The Hidden Life of Crystals
Crystallization is the process of transition of a substance from a liquid state with a disordered molecular arrangement to a solid crystal state with an organized internal structure. It is a widely occurring natural phenomenon, with crystal formations found from snowflakes to minerals. The crystalline products are highly dependent on internal factors such as the purity and chemical properties of the substance, and external factors such as temperature, concentration, air pressure, and surface of crystallization.
Crystal growth of chemical compounds can be observed on the microscopic scale with the aid of polarized light, which through its interaction with the birefringent crystalline material, uncovers a surreal landscape of beautifully intricate molecular assemblies,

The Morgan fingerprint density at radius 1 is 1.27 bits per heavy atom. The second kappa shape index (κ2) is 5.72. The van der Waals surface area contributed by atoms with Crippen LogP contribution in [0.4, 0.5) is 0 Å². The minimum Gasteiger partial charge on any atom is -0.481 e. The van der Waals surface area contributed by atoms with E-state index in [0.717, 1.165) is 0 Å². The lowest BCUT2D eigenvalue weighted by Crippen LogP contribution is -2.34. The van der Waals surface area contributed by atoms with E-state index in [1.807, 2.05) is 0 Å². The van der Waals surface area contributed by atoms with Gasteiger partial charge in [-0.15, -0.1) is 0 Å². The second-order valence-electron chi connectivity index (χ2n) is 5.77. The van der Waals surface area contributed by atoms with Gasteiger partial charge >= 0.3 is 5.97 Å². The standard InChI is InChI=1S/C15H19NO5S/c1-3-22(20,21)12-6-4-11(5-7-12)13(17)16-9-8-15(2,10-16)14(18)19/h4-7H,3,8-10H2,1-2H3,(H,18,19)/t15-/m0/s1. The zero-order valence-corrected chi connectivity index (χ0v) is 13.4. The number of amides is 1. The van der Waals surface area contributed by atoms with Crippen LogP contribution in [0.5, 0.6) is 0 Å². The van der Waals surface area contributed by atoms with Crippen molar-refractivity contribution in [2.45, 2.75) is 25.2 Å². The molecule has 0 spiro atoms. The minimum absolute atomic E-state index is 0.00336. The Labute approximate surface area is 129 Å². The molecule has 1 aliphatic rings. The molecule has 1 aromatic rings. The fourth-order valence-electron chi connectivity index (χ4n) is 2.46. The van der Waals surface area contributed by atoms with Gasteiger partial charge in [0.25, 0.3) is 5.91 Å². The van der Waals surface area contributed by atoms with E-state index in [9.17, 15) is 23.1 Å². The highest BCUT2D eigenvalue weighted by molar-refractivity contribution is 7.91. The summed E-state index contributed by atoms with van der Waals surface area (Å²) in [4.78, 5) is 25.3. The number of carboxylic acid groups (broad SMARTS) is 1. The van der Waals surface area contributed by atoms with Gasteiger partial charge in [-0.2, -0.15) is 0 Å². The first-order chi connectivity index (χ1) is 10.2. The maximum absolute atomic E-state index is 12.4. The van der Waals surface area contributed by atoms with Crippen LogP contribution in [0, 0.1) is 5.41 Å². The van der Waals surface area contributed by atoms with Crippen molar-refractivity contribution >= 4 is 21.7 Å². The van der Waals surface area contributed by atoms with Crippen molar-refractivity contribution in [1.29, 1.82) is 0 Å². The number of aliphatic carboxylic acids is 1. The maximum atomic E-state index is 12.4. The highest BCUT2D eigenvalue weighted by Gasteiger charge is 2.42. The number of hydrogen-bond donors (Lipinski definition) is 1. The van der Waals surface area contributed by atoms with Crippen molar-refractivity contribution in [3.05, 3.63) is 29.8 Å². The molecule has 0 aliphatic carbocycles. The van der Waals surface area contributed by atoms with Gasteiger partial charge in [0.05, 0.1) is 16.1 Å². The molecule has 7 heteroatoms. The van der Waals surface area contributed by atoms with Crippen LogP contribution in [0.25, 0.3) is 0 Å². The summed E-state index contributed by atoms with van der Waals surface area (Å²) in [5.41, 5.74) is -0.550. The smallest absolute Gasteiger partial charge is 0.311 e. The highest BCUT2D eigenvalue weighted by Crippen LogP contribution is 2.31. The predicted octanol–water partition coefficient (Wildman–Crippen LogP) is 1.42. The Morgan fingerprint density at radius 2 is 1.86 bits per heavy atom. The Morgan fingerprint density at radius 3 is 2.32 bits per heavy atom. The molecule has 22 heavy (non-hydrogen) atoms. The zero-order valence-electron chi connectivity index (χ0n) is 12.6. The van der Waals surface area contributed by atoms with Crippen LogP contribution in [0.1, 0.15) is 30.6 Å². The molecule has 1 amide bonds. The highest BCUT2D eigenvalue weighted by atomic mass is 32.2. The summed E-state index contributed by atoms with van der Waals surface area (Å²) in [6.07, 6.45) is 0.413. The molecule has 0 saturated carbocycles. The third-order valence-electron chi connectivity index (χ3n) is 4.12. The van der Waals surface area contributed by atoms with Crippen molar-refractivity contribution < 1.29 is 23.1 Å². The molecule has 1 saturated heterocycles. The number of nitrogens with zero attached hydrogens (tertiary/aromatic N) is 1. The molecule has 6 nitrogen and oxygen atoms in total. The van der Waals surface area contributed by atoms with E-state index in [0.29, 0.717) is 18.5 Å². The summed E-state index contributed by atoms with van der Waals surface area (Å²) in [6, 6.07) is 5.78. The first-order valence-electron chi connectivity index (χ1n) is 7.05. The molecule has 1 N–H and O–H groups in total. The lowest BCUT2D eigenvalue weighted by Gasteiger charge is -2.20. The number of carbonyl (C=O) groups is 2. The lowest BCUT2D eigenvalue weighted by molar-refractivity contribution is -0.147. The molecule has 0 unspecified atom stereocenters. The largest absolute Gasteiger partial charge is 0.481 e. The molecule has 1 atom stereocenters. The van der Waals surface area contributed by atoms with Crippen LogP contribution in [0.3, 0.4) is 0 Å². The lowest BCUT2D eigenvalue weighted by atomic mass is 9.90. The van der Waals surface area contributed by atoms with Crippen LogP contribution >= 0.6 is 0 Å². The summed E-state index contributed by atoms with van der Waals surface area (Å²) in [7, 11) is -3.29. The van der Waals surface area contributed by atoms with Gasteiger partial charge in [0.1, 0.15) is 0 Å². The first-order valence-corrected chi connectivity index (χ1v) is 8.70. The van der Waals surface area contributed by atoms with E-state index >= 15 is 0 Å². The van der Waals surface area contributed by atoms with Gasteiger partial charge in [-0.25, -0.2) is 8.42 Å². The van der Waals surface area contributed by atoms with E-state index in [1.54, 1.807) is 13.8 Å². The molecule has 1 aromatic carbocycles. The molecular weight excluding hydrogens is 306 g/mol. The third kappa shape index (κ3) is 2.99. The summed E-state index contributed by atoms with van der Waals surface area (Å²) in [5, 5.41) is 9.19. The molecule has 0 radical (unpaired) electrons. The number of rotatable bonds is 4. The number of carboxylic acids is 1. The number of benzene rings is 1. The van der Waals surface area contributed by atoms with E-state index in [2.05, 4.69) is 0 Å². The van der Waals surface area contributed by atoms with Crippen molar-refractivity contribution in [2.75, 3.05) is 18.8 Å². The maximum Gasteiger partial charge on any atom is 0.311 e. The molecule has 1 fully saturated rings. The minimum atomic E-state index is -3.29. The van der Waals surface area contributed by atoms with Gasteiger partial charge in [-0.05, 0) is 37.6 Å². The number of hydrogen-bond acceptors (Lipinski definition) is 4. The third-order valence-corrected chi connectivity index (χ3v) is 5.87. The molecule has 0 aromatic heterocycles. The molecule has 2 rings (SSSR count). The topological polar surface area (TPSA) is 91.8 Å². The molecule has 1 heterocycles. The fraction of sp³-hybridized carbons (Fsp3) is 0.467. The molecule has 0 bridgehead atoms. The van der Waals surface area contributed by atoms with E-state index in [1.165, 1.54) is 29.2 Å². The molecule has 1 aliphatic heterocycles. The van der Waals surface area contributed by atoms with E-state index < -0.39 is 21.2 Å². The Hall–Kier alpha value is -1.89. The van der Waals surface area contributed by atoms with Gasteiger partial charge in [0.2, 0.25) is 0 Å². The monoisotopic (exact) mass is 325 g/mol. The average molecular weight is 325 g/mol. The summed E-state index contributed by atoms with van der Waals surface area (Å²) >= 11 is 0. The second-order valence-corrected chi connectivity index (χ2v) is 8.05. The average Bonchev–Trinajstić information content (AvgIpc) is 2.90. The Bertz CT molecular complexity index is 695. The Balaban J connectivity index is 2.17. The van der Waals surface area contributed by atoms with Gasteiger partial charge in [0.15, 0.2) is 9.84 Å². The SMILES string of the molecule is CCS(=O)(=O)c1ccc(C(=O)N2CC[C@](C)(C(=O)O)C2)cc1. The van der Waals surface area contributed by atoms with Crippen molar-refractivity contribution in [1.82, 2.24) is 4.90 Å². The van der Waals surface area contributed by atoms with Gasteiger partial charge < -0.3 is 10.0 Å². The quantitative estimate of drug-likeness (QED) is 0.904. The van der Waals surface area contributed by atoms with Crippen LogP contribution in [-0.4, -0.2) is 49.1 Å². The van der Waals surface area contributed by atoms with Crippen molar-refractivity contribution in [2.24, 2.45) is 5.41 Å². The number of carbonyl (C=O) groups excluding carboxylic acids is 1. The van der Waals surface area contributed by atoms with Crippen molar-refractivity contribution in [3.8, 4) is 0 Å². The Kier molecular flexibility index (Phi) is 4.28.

exposing patterns reminiscent of plant growth and large geological formations. The resulting colors highlight the microscopic patterns formed by crystal growth and inform about the organization of crystals.
This project explores the concept of emergence: How does the unit cell drive spontaneous assembly of complex systems? How do structures change in relation to the inherent properties of the unit and to external pressure? How does ordered assembly relate to the evolution of large-scale structures in nature?
This work was produced in the ASCUS Art & Science Lab